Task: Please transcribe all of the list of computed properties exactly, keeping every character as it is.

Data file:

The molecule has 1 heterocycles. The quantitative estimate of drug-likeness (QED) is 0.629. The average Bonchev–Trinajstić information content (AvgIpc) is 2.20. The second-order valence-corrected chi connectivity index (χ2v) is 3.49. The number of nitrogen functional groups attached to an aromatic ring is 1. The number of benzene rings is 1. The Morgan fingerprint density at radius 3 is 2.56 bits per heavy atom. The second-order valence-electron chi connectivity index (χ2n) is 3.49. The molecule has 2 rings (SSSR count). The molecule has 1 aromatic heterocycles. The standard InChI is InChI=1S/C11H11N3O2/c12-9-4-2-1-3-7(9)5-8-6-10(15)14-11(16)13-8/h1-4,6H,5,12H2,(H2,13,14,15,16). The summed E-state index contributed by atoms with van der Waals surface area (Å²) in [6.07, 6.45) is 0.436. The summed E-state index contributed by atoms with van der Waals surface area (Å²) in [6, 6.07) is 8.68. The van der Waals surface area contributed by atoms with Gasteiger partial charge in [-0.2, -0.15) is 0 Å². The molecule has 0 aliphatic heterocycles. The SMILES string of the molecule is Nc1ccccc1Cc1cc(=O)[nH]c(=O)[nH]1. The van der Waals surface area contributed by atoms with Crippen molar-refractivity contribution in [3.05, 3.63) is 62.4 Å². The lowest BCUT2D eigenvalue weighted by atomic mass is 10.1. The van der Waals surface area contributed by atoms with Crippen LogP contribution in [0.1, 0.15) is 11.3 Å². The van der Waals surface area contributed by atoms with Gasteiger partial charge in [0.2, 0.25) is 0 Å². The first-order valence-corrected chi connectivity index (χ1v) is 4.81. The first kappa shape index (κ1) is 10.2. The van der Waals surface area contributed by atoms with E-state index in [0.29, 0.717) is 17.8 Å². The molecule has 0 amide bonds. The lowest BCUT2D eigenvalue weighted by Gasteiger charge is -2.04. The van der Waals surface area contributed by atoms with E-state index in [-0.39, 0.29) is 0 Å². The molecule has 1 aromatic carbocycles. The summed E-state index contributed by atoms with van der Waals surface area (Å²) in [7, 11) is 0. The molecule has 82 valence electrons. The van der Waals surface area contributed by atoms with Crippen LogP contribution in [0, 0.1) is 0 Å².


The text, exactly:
The molecule has 1 heterocycles. The quantitative estimate of drug-likeness (QED) is 0.629. The average Bonchev–Trinajstić information content (AvgIpc) is 2.20. The second-order valence-corrected chi connectivity index (χ2v) is 3.49. The number of nitrogen functional groups attached to an aromatic ring is 1. The number of benzene rings is 1. The Morgan fingerprint density at radius 3 is 2.56 bits per heavy atom. The second-order valence-electron chi connectivity index (χ2n) is 3.49. The molecule has 2 rings (SSSR count). The molecule has 1 aromatic heterocycles. The standard InChI is InChI=1S/C11H11N3O2/c12-9-4-2-1-3-7(9)5-8-6-10(15)14-11(16)13-8/h1-4,6H,5,12H2,(H2,13,14,15,16). The summed E-state index contributed by atoms with van der Waals surface area (Å²) in [6.07, 6.45) is 0.436. The summed E-state index contributed by atoms with van der Waals surface area (Å²) in [6, 6.07) is 8.68. The van der Waals surface area contributed by atoms with Gasteiger partial charge in [-0.2, -0.15) is 0 Å². The molecule has 0 aliphatic heterocycles. The SMILES string of the molecule is Nc1ccccc1Cc1cc(=O)[nH]c(=O)[nH]1. The van der Waals surface area contributed by atoms with Crippen molar-refractivity contribution in [3.05, 3.63) is 62.4 Å². The lowest BCUT2D eigenvalue weighted by atomic mass is 10.1. The van der Waals surface area contributed by atoms with Crippen LogP contribution in [0.1, 0.15) is 11.3 Å². The van der Waals surface area contributed by atoms with Gasteiger partial charge in [0.2, 0.25) is 0 Å². The first-order valence-corrected chi connectivity index (χ1v) is 4.81. The first kappa shape index (κ1) is 10.2. The van der Waals surface area contributed by atoms with E-state index in [0.29, 0.717) is 17.8 Å². The molecule has 0 amide bonds. The lowest BCUT2D eigenvalue weighted by Gasteiger charge is -2.04. The van der Waals surface area contributed by atoms with E-state index in [-0.39, 0.29) is 0 Å². The molecule has 1 aromatic carbocycles. The summed E-state index contributed by atoms with van der Waals surface area (Å²) in [7, 11) is 0. The molecule has 82 valence electrons. The van der Waals surface area contributed by atoms with Crippen LogP contribution in [0, 0.1) is 0 Å².